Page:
What weights are we talking about?

  • Gator says:

    Large 7+ pounds

  • todd says:

    With Eagle XX1 build, It came it at 28 pounds roughly. I was holding in on my home scale. pretty amazing for this well built of a bike!

  • Gator says:

    I’m hoping to build it up at 25.5 pounds, 26lbs at the most. XX1 11 speed. Enve stem and bar, Shimano XTR brakes, XTR pedals, carbon saddle, Race Face dropper. Light Bicycles 30mm carbon rims with DT Swiss 240 hubs. Fox 34 140mm fork, black. Maxxis 29×2.35 Icon tires. Race Face Next SL crank, 32 tooth AB oval ring. Going to order frame only with black Fox shock, no gold for me!!

  • Gator says:

    Large frame was 7.06 lbs

  • AbsoluteMayhem says:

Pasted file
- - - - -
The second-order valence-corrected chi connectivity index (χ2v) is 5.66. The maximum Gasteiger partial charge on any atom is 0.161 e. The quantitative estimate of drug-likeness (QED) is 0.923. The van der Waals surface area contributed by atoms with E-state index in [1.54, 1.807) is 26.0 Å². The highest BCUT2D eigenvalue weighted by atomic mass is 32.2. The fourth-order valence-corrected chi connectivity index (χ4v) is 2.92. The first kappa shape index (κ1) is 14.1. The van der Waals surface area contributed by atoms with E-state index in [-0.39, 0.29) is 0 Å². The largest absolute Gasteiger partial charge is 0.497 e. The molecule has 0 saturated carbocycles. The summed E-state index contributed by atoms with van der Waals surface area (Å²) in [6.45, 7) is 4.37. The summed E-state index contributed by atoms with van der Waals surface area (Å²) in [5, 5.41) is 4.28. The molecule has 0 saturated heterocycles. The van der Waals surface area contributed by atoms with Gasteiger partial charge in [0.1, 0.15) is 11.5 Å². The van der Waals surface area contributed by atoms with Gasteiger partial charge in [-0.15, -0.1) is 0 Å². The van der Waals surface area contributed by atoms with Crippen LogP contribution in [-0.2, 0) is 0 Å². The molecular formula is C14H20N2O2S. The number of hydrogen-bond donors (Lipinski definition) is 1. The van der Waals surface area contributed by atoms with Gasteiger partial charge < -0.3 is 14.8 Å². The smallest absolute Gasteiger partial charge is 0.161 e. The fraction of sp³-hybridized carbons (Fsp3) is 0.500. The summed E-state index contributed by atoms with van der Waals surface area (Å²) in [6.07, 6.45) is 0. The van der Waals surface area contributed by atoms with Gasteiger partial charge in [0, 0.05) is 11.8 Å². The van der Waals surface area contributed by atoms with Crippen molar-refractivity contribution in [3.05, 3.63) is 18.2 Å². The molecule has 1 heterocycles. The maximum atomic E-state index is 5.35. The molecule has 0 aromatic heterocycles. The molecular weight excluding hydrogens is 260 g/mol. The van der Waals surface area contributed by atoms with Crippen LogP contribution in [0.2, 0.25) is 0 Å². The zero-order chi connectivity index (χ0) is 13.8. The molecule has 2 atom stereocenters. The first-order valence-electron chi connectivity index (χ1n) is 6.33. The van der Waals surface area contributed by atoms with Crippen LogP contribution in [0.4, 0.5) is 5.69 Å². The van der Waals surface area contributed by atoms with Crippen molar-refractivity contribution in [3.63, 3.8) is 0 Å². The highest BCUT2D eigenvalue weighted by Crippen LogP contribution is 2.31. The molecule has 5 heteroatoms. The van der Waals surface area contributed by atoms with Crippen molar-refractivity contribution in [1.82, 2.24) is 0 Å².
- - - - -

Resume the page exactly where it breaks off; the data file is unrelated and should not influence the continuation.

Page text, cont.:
I just picked up my 6-Star build Mayhem 27.5+ in the stunning Hot Tomato paint. Although I’ve only ridden it twice now, but I must say I’m very impressed. Granted I rode this bike in a different build for 24 hours in Mt. Crested Butte. So I knew how it would handle, but no it’s my bike on the terrain of my region and local trails. I’m in north Atlanta so the trails are 100% XC. Surrounded by trails with quick descents, rolling to long climbs, dry, rooty, rocky, tight single track. So trying it out on my trails was the true test. The R&D for the rear linkage is no joke. On several climbs the back almost felt locked out. It was amazing. The front shock wasn’t to much on climbs too… very tolerable. The small bump\hit compliance of the rear end is truly shocking. It just works! Everything about the bike is predictable and comfortable. I’m getting use to the short rear end and steeper than what I’m use to headtube angle, but it just all comes together very well. Again I’ve only got two rides in, but so far it’s very promising. Oh and the weight. This XL is lighter than my alloy Niner Jet 9 Large bike. By several pounds! I really can’t wait for this weekends ride!